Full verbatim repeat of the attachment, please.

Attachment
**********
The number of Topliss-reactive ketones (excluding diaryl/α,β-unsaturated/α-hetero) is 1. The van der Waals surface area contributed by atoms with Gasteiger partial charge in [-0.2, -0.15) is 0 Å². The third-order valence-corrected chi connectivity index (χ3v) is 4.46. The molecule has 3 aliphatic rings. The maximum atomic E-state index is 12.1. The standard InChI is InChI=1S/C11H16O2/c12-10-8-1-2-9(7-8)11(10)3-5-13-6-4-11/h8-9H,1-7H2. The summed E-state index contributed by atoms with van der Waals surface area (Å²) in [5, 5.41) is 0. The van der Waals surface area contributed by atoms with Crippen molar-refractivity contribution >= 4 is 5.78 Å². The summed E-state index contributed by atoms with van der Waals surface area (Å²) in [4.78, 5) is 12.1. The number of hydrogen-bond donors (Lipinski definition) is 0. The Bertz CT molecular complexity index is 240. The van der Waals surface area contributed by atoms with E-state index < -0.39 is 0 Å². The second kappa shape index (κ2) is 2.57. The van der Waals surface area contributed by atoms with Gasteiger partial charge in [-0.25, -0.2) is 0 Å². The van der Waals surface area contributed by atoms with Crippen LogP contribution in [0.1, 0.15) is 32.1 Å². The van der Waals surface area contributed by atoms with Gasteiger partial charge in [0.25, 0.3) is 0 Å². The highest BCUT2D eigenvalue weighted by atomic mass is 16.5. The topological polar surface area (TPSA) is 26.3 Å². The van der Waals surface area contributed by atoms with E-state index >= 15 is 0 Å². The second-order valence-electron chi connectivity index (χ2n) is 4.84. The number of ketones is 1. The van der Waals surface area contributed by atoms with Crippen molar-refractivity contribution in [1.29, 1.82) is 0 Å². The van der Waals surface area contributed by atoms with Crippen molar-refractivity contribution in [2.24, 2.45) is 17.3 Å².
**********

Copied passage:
The number of Topliss-reactive ketones (excluding diaryl/α,β-unsaturated/α-hetero) is 1. The van der Waals surface area contributed by atoms with Gasteiger partial charge in [-0.2, -0.15) is 0 Å². The third-order valence-corrected chi connectivity index (χ3v) is 4.46. The molecule has 3 aliphatic rings. The maximum atomic E-state index is 12.1. The standard InChI is InChI=1S/C11H16O2/c12-10-8-1-2-9(7-8)11(10)3-5-13-6-4-11/h8-9H,1-7H2. The summed E-state index contributed by atoms with van der Waals surface area (Å²) in [5, 5.41) is 0. The van der Waals surface area contributed by atoms with Crippen molar-refractivity contribution >= 4 is 5.78 Å². The summed E-state index contributed by atoms with van der Waals surface area (Å²) in [4.78, 5) is 12.1. The number of hydrogen-bond donors (Lipinski definition) is 0. The Bertz CT molecular complexity index is 240. The van der Waals surface area contributed by atoms with E-state index < -0.39 is 0 Å². The second kappa shape index (κ2) is 2.57. The van der Waals surface area contributed by atoms with Gasteiger partial charge in [-0.25, -0.2) is 0 Å². The van der Waals surface area contributed by atoms with Crippen LogP contribution in [0.1, 0.15) is 32.1 Å². The van der Waals surface area contributed by atoms with Gasteiger partial charge in [0.25, 0.3) is 0 Å². The highest BCUT2D eigenvalue weighted by atomic mass is 16.5. The topological polar surface area (TPSA) is 26.3 Å². The van der Waals surface area contributed by atoms with E-state index >= 15 is 0 Å². The second-order valence-electron chi connectivity index (χ2n) is 4.84. The number of ketones is 1. The van der Waals surface area contributed by atoms with Crippen molar-refractivity contribution in [1.29, 1.82) is 0 Å². The van der Waals surface area contributed by atoms with Crippen molar-refractivity contribution in [2.24, 2.45) is 17.3 Å².